Author Topic: New rule changes  (Read 1499 times)

Re: New rule changes
« Reply #15 on: November 02, 2017, 08:17:06 AM »
You can think this is negative or not, and not post it, but I'm sad to see this rule change along with the end obstacle rule change, and the leash change. I've been doing agility for 30 years. It could take longer with every dog that has to have this extra time (which I consider training in the ring) thus adding time to the length of the trial. Plus now we throw our leashes and have to pick them up and open them up before we can put the leash on our dog. Is a dog really ready to trial without a start line stay ? Is a dog really connected to the handler and working if they run by the last obstacle ? I feel both are training issues, not rule issues. We are NADAC not other venues. Train your dog before you trial. I'd like to hear more from other people what they think . Please speak up folks.

My dog is in elite and competes quite well.  There are times when he breaks his stay and I allow it because with the number of trials I do and with the cost, I am not willing to go back and train.  Yes, that is "my bad" but also my choice.  If I was able to walk back to him and reset him, he would keep his stay....  As for my baby dog, it would be VERY beneficial for me to be able to go back and sit her but back down, or to go back and have her paying attention to me.  I can't tell you how many times I have seen a dog sitting on the line with the handler out and they simply won't start.  Why?  Who knows.  These are dogs and we can't read their mind.  Maybe they got distracted or maybe they are a bit uncomfortable.  But IMO it is far worse for a dog to be "stuck" at the start line as the hooman does the dance to get them started, than for the hooman to be able to take a few steps back and get the dog's attention. 

I know my elite level (Triple Superior Versatility) dog, doesn't like start stays, and if I am forced to do it, she will sit and stare at me before she actually starts, if I could take a few steps back towards her, that would help greatly. 

I have also had my dog run past a last obstacle simply because I pushed a bit too much in a tight space.  My dog was VERY connected with me because he followed my body language.  The last obstacle is no different than the third obstacle in my opinion for something like that.  And why should I lose a tough chances Q because the dog missed the last obstacle when he is allowed to miss any other?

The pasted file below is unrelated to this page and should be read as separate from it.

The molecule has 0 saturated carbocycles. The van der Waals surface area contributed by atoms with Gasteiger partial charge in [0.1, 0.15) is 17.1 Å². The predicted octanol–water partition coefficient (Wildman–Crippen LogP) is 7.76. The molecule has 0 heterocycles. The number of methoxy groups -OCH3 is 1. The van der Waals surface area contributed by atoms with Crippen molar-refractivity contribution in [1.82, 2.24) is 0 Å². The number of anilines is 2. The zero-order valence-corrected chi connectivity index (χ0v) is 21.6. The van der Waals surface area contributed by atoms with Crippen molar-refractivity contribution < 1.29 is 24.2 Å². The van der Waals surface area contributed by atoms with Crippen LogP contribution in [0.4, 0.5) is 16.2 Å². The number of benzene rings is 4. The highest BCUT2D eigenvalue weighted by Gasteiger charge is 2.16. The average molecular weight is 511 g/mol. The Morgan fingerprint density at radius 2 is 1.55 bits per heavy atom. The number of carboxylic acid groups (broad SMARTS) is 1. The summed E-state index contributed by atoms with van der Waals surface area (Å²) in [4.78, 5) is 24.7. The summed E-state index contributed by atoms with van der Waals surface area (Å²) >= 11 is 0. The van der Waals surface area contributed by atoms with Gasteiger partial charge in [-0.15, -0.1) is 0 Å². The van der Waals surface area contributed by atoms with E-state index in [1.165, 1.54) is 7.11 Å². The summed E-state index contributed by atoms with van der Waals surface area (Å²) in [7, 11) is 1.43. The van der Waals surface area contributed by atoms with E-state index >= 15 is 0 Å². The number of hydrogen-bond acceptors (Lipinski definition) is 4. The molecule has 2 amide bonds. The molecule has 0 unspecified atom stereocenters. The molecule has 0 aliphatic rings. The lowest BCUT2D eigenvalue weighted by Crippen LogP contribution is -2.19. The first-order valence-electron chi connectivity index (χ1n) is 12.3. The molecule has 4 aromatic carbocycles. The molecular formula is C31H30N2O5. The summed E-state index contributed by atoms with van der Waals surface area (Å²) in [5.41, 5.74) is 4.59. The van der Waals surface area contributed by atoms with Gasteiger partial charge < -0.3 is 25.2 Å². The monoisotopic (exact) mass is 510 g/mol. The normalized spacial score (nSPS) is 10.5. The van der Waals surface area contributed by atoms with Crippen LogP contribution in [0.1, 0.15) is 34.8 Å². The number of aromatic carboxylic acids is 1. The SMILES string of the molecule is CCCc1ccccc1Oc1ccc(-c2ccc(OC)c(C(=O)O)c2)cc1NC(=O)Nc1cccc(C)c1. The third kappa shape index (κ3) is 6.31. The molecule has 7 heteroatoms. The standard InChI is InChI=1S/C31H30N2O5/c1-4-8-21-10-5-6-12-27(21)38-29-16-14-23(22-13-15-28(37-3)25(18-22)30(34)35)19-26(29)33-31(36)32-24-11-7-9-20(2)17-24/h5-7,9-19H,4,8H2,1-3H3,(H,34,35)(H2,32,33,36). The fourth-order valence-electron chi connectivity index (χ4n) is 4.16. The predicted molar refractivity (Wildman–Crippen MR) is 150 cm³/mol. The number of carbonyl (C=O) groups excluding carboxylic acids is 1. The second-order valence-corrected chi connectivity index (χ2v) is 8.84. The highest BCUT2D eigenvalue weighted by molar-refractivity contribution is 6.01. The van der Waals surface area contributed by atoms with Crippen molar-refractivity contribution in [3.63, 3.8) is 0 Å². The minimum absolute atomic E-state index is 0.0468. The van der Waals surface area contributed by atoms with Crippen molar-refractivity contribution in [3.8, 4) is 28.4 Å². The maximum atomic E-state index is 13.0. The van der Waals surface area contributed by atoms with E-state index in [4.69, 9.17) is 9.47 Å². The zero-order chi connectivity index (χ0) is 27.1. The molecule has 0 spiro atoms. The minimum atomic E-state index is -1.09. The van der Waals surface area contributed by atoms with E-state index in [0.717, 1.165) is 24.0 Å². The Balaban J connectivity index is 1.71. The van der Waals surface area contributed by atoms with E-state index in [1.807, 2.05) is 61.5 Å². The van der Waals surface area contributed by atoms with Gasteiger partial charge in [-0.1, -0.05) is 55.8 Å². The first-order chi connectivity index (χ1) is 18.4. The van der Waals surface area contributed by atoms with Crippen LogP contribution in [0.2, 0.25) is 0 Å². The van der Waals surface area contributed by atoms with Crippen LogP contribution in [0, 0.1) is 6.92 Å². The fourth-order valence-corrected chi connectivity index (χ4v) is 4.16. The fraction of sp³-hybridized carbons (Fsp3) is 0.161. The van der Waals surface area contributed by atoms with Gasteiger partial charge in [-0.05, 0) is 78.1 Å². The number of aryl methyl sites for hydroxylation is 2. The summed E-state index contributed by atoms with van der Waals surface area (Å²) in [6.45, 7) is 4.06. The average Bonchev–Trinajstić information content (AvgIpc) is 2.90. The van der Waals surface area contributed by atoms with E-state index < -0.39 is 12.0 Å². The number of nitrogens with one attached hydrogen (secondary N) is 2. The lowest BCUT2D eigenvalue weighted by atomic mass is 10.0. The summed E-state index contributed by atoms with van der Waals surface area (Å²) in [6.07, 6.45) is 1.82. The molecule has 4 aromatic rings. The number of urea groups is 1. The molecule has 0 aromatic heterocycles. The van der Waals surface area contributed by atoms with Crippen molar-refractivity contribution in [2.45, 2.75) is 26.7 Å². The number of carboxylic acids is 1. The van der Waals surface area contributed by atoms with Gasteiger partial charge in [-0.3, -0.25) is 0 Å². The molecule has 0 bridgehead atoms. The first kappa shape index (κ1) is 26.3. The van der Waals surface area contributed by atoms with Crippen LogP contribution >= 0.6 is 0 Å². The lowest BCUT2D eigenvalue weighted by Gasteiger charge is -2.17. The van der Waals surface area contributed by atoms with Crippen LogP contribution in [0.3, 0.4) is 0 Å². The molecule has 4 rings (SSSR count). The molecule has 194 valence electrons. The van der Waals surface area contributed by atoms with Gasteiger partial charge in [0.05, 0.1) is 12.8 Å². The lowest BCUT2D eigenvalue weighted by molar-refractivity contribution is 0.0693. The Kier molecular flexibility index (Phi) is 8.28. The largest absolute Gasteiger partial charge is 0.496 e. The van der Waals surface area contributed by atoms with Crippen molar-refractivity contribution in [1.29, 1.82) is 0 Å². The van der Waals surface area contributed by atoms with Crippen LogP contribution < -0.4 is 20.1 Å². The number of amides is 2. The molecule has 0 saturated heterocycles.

Audri, Lily, Cee Cee and Toto, Calypso

Sandy Langan

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Re: New rule changes
« Reply #16 on: November 02, 2017, 08:20:54 AM »
I agree with Jeannie, well said.  If people relax so do the dogs, which equals fun for everyone. Sandy Langan

Re: New rule changes
« Reply #17 on: November 02, 2017, 08:24:09 AM »
And my final thought of the night.

It's incredibly hard to get handlers to improve if they aren't present.
I don't know about anyone else, but I can't help a handler with their start lines at my trial and encourage them to train better, if they are attending the CPE trial down the street.

I haven't quite mastered that skill.

Absolutely true! 
Audri, Lily, Cee Cee and Toto, Calypso

Rosemary

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Re: New rule changes
« Reply #18 on: November 02, 2017, 09:07:36 AM »
I think the rule change is a good one.  I watched a competitor get and E on a beautiful run with her young dog because she literally moved one foot back to remind her dog to stay put.  She didn't even realize that she had done that.

I have personally had the last obstacle ruin lovely runs on more than one occasion.  In fact, it was the first (and only) time my dog did perfect contacts.  So many runs (not just mine) have been ruined by that simple mistake.  I am really pleased that they can fix it now. 

As far as extra time, most people correct that last obstacle anyway.  It's almost a reflex. 

None of these changes will cause any problems, in my opinion, but may help us to lure some folks back to NADAC.  Here in the Northeast AKC, CPE and USDAA have a very strong presence.  I would love to see NADAC get some of those folks wanting to play with us.

Amy McGovern

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Re: New rule changes